England named a strong squad with Geva Mentor, Serena Guthrie and Ama Agbeze spearheading their challenge. They are, however, without talismanic goal shooter Jo Harten, who is side-lined with a knee injury. However, Cookey believes Harten’s absence will force other players to step up. “Jo is a massive lynchpin in the squad, so she will be missed, but it gives other players a chance. Players like Helen Housby and Kadeen Corbin have the opportunity to show what they can do in the shooting circle.
“Kadeen had an amazing first game against Malawi last year and she’ll be looking to replicate that across all the games this time. Helen’s no longer the ‘young one’ and the team will be looking to her to be the target in the shooting circle for them. The team has to work out how to play different combinations, particularly looking ahead to the Commonwealths as you need depth in your squad. You can’t play the same seven throughout that tournament, so other players need to come forward and step up.”
As for the opposition, Cookey believes there are some stand-out players for the other sides who could make the difference. “For Australia it’s about Caitlin Bassett in the shooting circle and how their mid-court players get her the ball. In defence Courtney Bruce had a storming quad series last year and has really stepped up since. They’ve been missing Sharni Layton in defence so I think she will be key.”
Before Saturday’s tight success, England enjoyed another famous victory over New Zealand in last autumn’s Taini Jamison Trophy, but ultimately lost the series 2-1. The Roses led in both matches before New Zealand showed their experience to fight back. As ever their goal attack Maria Folau (nee Tutaia) will play a key part, but Cookey is also excited about seeing some other combinations in the New Zealand attack. “It’s fantastic to see Grace Kara (nee Rasmussen) back in the squad and I’m looking forward to seeing what she can do with the wing attack bib. Then there is Bailey Mes, who is an incredible shooter, so it will be good to see that combination link up.”
In previous years South Africa would have been considered the series underdogs. However, they fought all the way in their opening game at the weekend, only going down 54-50 to Australia. They had an impressive 54-51 victory over England in August, and are beginning to show that they could be a force on the world stage. With more and more players coming to ply their trade in the Superleague, Cookey picks out two British-based players as ones to watch for South Africa. “Phumza Maweni will be hugely influential. She plays every quarter for South Africa and picks up so many turnovers that often keep them in the game. She and Bongwie Msomi, who plays for Wasps in this country, can be game-changers for them.”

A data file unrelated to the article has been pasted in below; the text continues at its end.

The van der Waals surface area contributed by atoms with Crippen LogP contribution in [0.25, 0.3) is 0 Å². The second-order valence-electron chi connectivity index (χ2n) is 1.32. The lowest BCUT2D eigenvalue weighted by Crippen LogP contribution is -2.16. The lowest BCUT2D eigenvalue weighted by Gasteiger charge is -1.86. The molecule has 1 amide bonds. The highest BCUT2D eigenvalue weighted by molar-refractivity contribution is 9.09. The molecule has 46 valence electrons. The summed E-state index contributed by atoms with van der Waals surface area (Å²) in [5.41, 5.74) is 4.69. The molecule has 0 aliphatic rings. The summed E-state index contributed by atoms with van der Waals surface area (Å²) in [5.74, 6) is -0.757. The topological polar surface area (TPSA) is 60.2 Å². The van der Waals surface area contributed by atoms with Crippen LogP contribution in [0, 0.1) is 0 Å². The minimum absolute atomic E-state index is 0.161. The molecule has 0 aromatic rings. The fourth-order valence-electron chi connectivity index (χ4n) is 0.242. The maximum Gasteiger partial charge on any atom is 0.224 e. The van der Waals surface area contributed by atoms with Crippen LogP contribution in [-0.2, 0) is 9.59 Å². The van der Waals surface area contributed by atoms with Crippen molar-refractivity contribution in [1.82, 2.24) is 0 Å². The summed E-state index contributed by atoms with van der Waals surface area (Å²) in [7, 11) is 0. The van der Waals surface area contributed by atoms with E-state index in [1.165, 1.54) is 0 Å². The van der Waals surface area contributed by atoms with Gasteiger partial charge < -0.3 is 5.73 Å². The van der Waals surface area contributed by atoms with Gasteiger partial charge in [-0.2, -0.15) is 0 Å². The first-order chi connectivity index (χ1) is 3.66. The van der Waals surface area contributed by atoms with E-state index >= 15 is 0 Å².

With the world’s best players taking to the court, Cookey is hard pressed to pick a series winner. “It’s going to be incredibly close,” she says. “The last Quad Series, which took place down under, showed how close all the teams are. England had a brilliant win against New Zealand, and then came away disappointed after losing a game they should have won against South Africa, which would have given them the title. The level of netball is so high the title could go to any of the four teams – it really is that close to call.”
ABOUT THE AUTHOR
Beth Shine studied a Masters in Sport Journalism at St. Mary’s University and now works as communications assistant for the Tennis Foundation. A freelance sports journalist, and keen netball player and fan, Beth follows most sports keenly with a particular interest in tennis, rugby and equestrianism. Beth’s latest articles.